When the new Microsoft Network launched, everyone commented on how much it resembled television.
They didn't know the half of it. Sure, the 2 million-member network comes to you from your computer, but don't let that fool you: The executives who run MSN are being treated a lot more like TV producers than programmers and engineers, subject to the vagaries of ratings and other subjective criteria.
In other words, as shows are constantly canceled, renewed, added, and contracted, producers will find themselves pounding the pavement for new employment.
In its first round of programming changes, MSN will drop five to ten of its 26 shows and add at least 14 new ones by the summer, said Larry Cohen, group product manager for MSN.
With the cancellations will go workers who were hired under contract specifically to work on the show, Cohen said. MSN employs a mix of contract and permanent workers depending on the job. He added vehemently that MSN is not laying off anyone and that at least some of the contract employees could expect to be rehired on other projects.
Fewer than 100 workers were let go from their contracts, according to MSN, and some of those may have been hired back. In other words, there's a continual flux in the number of contract workers.
Cohen would not specify which shows were getting dumped, but sources confirmed that they include comedy game show 15 Seconds of Fame, history program Retrospect 360, and soap opera 475 Madison Avenue.
He also would not say exactly what the new shows would be. MSN previously announced that it is planning to add new family-oriented programs based on Jim Henson Interactive Properties, with which it has an exclusive arrangement. MSN also has a relationship with Paramount, so expect programs based on their properties.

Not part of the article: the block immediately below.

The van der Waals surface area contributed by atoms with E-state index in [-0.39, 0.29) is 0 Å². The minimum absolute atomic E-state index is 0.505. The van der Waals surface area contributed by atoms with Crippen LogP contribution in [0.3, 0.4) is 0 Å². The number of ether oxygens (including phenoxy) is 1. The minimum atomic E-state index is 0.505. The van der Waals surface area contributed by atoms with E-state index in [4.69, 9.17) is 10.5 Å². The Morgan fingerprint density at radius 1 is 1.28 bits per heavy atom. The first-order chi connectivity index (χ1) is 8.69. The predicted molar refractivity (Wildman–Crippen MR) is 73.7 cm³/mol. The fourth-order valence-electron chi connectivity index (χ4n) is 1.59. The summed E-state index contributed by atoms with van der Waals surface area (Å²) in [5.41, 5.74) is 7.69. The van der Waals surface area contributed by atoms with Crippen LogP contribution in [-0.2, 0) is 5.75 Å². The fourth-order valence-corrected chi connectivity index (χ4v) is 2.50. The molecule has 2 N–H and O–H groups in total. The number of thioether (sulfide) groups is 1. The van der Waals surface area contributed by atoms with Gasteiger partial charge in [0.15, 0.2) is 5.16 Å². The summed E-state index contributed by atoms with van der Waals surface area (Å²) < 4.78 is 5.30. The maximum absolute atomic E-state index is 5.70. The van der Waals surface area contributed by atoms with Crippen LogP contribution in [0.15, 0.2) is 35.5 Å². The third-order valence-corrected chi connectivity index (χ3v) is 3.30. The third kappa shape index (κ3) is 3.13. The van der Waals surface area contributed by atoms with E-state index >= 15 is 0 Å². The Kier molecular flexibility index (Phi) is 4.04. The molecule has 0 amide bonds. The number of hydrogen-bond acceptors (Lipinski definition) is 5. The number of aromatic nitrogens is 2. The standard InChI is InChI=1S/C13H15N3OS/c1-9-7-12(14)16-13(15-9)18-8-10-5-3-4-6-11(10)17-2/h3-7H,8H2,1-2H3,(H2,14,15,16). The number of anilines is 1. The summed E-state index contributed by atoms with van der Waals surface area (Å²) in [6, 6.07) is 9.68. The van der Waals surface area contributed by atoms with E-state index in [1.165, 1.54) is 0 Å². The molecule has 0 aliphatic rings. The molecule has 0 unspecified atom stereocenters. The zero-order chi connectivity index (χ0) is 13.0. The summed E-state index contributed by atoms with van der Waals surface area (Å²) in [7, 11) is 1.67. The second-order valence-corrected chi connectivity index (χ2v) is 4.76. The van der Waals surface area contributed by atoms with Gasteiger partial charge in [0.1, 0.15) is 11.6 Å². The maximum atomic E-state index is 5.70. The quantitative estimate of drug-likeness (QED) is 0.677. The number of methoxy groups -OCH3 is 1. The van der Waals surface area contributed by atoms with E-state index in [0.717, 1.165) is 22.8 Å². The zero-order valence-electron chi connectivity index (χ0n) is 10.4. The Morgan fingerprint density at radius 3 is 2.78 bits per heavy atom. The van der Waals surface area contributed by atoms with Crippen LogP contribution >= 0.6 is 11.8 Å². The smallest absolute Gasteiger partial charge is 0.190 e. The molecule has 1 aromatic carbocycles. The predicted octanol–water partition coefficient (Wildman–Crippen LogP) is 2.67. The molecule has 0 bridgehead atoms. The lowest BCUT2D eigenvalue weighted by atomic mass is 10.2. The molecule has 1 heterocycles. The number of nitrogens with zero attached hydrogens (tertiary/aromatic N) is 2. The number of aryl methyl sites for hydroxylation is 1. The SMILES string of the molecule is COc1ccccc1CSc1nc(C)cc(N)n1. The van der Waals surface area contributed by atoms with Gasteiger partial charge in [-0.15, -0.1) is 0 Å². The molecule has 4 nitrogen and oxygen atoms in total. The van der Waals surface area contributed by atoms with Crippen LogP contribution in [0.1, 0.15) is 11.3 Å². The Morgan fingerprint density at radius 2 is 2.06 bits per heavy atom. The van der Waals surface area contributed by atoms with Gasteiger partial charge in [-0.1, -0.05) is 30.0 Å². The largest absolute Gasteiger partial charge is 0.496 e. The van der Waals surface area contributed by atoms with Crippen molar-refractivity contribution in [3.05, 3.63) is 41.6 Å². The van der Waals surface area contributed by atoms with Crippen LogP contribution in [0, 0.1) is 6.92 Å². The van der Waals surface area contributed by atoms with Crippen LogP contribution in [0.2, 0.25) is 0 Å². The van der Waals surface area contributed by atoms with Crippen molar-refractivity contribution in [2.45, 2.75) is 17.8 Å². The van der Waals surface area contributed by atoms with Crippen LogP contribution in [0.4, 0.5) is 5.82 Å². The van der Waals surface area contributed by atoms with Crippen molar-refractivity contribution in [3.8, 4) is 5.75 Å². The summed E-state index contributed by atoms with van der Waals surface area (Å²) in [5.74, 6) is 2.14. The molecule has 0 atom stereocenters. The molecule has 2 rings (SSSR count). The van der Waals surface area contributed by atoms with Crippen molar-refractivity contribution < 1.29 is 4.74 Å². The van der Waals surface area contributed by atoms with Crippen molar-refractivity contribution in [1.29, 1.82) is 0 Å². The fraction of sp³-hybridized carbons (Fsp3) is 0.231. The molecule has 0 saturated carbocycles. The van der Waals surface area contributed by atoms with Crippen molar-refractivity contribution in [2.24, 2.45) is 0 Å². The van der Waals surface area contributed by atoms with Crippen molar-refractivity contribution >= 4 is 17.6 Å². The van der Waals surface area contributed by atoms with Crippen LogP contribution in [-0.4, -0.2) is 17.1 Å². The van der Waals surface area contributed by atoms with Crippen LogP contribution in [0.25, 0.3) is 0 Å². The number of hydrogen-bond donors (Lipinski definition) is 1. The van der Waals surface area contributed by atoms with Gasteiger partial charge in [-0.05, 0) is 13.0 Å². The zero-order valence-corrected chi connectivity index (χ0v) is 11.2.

"By the time summer's around, you'll see a group of new shows on the network," Cohen said.
MSN is not the only content provider trying to figure out what turns Netizens on. Anyone providing content and programming online--from companies like beleaguered American Cybercast, which produced Web soap The Spot, to mega-production houses like America Online--are having to readjust their offerings all the time.
That's because Netizens are a finicky group. And the fact that the Net runs 24 hours a day means that Web surfers expect constant change, Cohen added.
But Web sites do have one distinct advantage over television. While TV executives anxiously await their Nielsen ratings, online executives need look no further than their Webmaster for hit counts that can often identify exact users.
Cohen said MSN officials used hit counts to make their decisions. But they also took into account other factors, such as whether they felt a show was "fresh." They may even chose to temporarily drop a show just to provide change.
"It's part of keeping the network fresh and new," Cohen said.
Another aspect of the Web provides unheard-of flexibility. While television is wedded to seasons based on school schedules and other regular cycles, thus far Web shows appears to lack any logical ties to the calendar.
There's a lot of flexibility that we have. That's the beauty of this medium," Cohen said. Cancellations and additions considered a "natural flow of the business."
Cohen added that the show cancellations do not represent a cutback. "We're investing more than ever in this business, both in networking and in marketing," he said.